Terry Pollard has been practicing martial arts since the 1980’s, currently holds the rank of 8th Degree Black Belt, Guro in the Filipino Martial Arts. He has trained in styles such as White Eyebrow Kung-Fu, Wing Chun, Free Style Karate, Ju jitsu, Pambuan Arnis, Weapons training and more.He is also owner and Master Instructor of School of the Fighting Arts and founder of Revelation Martial Arts (RMA).
International Awards and Accomplishments include:
Former Deputy Hamilton County Sheriff Department - 11 years
1987-1991 - US Army Persian Gulf Veteran
1988 to 1990 - European Fighting Champion, undefeated
1998 - Independent Karate Schools of America Instructor of the Year
1995 to 2005 - Deputy of the Hamilton County Sheriff Dept. in Chattanooga, Tn. and Hamilton County Juvenile Court.
1999 to 2003 - Soft forms champion and weapons champion
2000 - Walt Disney's Wide World of Sports Team Weapons Champion
2000 - to Present - Tournament promoter
2001 - USA International Hall of Fame Master Instructor of the Year
2003 - Officer of the month (Aug), Hamilton County Sheriff's Dept.
2008 to 2009 - Also works as a local Bounty Hunter
2008 - Recognized by Pambuan Arnis International
Terry Pollard has received training from such martial artists as:
Dai Sifu Dr. Y.Q. Wong (BAI MEI KUNG FU)
Grandmaster Won Chi Chu (Tae Kwon Do)
Grandmaster Floyd Burke(Master of Traditional A.K.F. and Head of Independent Karate Schools of America)
Ama GuroRufino Pambuan, (TULISAN CABALLERO TAGA-HERADA, Pambuan Arnis)
I served in the US Army for 4 years and a Persian Gulf war veteran, I am a former Deputy of the Hamilton County Sheriff Department and Juvenile court in Chattanooga, TN (10 years).I also worked as a local bounty hunter for a couple of years, Asset protection Agent for 5 years, catching shoplifters.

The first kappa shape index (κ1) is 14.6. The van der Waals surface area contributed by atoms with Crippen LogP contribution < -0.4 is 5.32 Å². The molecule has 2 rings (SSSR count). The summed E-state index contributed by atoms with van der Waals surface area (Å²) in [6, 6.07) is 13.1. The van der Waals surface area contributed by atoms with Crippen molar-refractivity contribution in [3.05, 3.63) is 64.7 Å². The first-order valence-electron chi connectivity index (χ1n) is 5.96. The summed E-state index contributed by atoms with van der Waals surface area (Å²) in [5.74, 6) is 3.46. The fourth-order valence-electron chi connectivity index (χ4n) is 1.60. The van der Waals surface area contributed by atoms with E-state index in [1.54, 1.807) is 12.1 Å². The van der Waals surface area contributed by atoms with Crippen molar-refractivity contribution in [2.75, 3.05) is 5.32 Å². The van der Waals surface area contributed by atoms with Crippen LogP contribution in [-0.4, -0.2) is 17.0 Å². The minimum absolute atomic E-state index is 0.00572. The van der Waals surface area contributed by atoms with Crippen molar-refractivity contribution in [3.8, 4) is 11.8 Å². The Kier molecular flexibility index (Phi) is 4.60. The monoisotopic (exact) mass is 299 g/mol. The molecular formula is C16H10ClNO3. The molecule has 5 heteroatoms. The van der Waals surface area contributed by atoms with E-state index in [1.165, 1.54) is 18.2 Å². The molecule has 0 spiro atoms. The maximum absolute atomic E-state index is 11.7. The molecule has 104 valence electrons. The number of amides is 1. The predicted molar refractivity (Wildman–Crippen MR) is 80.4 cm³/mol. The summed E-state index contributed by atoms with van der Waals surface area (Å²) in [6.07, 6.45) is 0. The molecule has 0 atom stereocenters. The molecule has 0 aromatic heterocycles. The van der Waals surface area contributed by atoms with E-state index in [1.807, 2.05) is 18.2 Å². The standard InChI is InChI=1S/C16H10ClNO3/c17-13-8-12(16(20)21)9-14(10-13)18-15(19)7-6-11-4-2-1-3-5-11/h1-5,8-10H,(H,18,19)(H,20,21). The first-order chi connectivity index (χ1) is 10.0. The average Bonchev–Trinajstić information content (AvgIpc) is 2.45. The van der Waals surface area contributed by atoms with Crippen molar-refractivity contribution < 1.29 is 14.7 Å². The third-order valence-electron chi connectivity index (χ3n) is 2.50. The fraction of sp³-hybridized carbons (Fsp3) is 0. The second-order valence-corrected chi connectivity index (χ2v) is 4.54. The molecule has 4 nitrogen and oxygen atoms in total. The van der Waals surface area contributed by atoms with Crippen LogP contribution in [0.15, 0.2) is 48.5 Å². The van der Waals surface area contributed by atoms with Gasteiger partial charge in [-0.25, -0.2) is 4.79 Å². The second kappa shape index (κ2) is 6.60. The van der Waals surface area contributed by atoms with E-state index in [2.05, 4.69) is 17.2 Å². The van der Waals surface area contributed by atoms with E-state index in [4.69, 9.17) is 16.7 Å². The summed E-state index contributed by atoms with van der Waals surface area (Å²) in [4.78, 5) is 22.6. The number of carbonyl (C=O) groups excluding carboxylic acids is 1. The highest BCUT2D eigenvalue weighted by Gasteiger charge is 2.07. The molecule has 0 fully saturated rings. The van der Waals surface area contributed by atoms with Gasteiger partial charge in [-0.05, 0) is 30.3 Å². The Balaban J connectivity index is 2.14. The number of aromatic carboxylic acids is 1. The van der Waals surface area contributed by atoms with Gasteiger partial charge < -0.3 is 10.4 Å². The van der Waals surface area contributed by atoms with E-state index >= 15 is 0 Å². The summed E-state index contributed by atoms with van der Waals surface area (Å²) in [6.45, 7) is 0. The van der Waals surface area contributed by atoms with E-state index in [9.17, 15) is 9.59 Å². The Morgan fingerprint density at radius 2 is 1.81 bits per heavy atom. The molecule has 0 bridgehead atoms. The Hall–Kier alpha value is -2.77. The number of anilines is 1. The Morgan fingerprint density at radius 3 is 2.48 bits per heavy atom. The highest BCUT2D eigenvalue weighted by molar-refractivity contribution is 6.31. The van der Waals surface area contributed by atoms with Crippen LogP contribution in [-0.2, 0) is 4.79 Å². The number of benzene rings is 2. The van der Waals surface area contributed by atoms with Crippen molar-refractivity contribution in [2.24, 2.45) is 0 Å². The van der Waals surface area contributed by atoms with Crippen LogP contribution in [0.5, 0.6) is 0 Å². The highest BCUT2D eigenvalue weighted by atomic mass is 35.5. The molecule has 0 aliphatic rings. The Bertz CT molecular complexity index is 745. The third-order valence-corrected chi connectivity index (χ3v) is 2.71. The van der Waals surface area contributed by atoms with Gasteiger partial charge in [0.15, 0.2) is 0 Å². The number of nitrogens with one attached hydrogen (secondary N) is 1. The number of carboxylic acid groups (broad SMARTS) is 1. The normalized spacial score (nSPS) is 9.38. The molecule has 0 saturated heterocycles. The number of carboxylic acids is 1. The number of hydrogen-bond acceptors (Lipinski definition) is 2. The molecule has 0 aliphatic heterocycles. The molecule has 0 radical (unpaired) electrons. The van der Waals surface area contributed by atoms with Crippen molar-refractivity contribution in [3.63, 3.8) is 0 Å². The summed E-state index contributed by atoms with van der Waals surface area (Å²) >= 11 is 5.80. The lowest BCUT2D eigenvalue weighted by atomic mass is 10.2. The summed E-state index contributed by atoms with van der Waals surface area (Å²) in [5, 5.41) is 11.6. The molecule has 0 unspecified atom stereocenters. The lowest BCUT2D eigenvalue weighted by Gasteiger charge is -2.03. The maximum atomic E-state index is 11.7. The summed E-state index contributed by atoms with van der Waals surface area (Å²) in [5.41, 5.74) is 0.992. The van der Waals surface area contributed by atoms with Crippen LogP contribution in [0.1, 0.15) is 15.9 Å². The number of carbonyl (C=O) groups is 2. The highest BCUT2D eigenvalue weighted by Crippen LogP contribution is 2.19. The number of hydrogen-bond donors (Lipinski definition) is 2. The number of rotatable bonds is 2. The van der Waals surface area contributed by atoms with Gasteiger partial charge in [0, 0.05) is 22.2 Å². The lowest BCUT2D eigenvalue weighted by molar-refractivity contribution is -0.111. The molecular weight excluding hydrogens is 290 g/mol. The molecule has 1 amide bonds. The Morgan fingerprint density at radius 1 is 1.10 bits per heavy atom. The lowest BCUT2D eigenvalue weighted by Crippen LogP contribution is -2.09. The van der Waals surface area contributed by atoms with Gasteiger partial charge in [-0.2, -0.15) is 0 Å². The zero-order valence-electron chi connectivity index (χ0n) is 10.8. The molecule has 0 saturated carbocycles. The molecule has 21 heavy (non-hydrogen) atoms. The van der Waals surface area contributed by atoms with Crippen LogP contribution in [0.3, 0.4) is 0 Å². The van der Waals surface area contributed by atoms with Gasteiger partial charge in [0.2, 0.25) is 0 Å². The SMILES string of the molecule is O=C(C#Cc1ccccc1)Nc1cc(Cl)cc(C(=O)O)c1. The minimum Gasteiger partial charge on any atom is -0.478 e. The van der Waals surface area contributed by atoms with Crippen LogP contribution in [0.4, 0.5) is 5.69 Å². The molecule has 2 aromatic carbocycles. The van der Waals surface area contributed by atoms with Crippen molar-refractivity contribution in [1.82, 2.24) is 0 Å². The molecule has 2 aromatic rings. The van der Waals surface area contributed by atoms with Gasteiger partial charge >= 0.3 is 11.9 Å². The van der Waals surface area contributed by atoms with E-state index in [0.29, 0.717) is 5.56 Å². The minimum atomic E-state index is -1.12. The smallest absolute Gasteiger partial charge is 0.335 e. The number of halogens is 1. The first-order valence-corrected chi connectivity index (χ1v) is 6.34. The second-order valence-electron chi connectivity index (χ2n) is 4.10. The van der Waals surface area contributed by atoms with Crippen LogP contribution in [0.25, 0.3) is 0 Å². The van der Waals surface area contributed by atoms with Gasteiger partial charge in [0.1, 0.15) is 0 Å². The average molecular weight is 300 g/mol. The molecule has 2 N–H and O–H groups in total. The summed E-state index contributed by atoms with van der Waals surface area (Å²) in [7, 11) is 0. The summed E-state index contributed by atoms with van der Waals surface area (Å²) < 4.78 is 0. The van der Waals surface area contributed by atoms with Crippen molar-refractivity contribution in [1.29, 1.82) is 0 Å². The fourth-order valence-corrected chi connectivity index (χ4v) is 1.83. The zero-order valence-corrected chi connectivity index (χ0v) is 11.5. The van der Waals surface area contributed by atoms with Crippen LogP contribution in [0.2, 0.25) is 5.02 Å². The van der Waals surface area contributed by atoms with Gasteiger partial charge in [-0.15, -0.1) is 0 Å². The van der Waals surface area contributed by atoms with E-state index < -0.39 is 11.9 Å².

I started my training in the martial arts back in the 1980’s, and I have learned so much from all of my teachers. I started training in Tae Kwon Do, but I soon realized that was not the style for me. I was very fortunate to come across a Master in Bai Mei (white eyebrow) Kung Fu, which gave me a strong foundation in the Chinese martial arts.
When I joined the Army I continued to train in the martial arts, and I came across other martial artist training in freestyle karate in Germany. I trained with the base instructor there until he left Germany, and then I took over teaching as base instructor until I left. I returned home and was stationed at Ft. Benning, GA., but only a few months later I was sent to the Middle East Desert Shield/Storm 1990-1991.
While in the Middle East I still continued to train in the martial arts, for me there is no excuse not to train. I tell my students all the time, if I can train in Iraq, you can train her at home. Martial arts is part of my lifestyle, it is built into my personally. Martial arts have helped me physically and mentally, I don’t know where I would be right now if it was not for the martial arts.
I currently train in Escrima/Arnis, Kung Fu, RMA Tacical and Jujitsu, which is my main background, but I also teach basic self defense, and weapons training of various types. My goal now would be to continue to teach others, and to build up confidence to all of my students.